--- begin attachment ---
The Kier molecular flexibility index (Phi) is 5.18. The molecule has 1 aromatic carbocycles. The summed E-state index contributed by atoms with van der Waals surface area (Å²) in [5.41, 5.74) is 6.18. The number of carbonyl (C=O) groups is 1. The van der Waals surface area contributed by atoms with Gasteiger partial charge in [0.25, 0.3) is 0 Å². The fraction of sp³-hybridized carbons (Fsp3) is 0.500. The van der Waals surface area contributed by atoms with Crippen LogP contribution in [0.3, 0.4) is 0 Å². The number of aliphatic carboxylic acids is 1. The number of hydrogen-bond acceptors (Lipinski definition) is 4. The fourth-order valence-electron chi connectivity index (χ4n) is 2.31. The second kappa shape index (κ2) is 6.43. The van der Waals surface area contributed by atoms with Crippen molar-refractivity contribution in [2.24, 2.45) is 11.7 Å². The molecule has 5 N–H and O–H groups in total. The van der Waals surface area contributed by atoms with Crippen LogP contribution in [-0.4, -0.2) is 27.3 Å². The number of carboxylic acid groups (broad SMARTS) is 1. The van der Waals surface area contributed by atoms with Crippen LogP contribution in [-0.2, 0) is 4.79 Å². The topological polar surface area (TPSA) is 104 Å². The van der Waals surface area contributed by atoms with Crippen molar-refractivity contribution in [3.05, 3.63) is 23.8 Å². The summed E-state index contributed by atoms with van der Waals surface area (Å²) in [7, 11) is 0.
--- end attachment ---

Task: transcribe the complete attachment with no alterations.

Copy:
The Kier molecular flexibility index (Phi) is 5.18. The molecule has 1 aromatic carbocycles. The summed E-state index contributed by atoms with van der Waals surface area (Å²) in [5.41, 5.74) is 6.18. The number of carbonyl (C=O) groups is 1. The van der Waals surface area contributed by atoms with Gasteiger partial charge in [0.25, 0.3) is 0 Å². The fraction of sp³-hybridized carbons (Fsp3) is 0.500. The van der Waals surface area contributed by atoms with Crippen LogP contribution in [0.3, 0.4) is 0 Å². The number of aliphatic carboxylic acids is 1. The number of hydrogen-bond acceptors (Lipinski definition) is 4. The fourth-order valence-electron chi connectivity index (χ4n) is 2.31. The second kappa shape index (κ2) is 6.43. The van der Waals surface area contributed by atoms with Crippen molar-refractivity contribution in [2.24, 2.45) is 11.7 Å². The molecule has 5 N–H and O–H groups in total. The van der Waals surface area contributed by atoms with Crippen LogP contribution in [-0.4, -0.2) is 27.3 Å². The number of carboxylic acid groups (broad SMARTS) is 1. The van der Waals surface area contributed by atoms with Crippen LogP contribution in [-0.2, 0) is 4.79 Å². The topological polar surface area (TPSA) is 104 Å². The van der Waals surface area contributed by atoms with Crippen molar-refractivity contribution in [3.05, 3.63) is 23.8 Å². The summed E-state index contributed by atoms with van der Waals surface area (Å²) in [7, 11) is 0.